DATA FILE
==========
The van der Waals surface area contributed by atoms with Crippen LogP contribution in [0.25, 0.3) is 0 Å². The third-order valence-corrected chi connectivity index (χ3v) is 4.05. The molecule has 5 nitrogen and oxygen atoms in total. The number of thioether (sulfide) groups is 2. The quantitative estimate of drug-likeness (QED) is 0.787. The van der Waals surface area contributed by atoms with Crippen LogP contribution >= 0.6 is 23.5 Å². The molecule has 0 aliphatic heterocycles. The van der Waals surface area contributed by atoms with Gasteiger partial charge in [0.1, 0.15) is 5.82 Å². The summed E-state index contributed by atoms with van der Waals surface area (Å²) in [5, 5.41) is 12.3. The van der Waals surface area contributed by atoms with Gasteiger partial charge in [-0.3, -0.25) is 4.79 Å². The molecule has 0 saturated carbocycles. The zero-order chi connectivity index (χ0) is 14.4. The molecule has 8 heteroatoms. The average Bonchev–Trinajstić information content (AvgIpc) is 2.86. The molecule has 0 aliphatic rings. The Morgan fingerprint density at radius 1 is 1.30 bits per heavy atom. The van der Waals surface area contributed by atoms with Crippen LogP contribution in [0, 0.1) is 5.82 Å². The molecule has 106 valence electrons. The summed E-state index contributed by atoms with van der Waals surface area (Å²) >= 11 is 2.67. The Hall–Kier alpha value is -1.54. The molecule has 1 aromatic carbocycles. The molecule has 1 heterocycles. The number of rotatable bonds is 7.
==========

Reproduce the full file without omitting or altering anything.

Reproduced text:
The van der Waals surface area contributed by atoms with Crippen LogP contribution in [0.25, 0.3) is 0 Å². The third-order valence-corrected chi connectivity index (χ3v) is 4.05. The molecule has 5 nitrogen and oxygen atoms in total. The number of thioether (sulfide) groups is 2. The quantitative estimate of drug-likeness (QED) is 0.787. The van der Waals surface area contributed by atoms with Crippen LogP contribution >= 0.6 is 23.5 Å². The molecule has 0 aliphatic heterocycles. The van der Waals surface area contributed by atoms with Gasteiger partial charge in [0.1, 0.15) is 5.82 Å². The summed E-state index contributed by atoms with van der Waals surface area (Å²) in [5, 5.41) is 12.3. The van der Waals surface area contributed by atoms with Gasteiger partial charge in [-0.3, -0.25) is 4.79 Å². The molecule has 0 saturated carbocycles. The zero-order chi connectivity index (χ0) is 14.4. The molecule has 8 heteroatoms. The average Bonchev–Trinajstić information content (AvgIpc) is 2.86. The molecule has 0 aliphatic rings. The Morgan fingerprint density at radius 1 is 1.30 bits per heavy atom. The van der Waals surface area contributed by atoms with Crippen LogP contribution in [0, 0.1) is 5.82 Å². The molecule has 106 valence electrons. The summed E-state index contributed by atoms with van der Waals surface area (Å²) >= 11 is 2.67. The Hall–Kier alpha value is -1.54. The molecule has 1 aromatic carbocycles. The molecule has 1 heterocycles. The number of rotatable bonds is 7.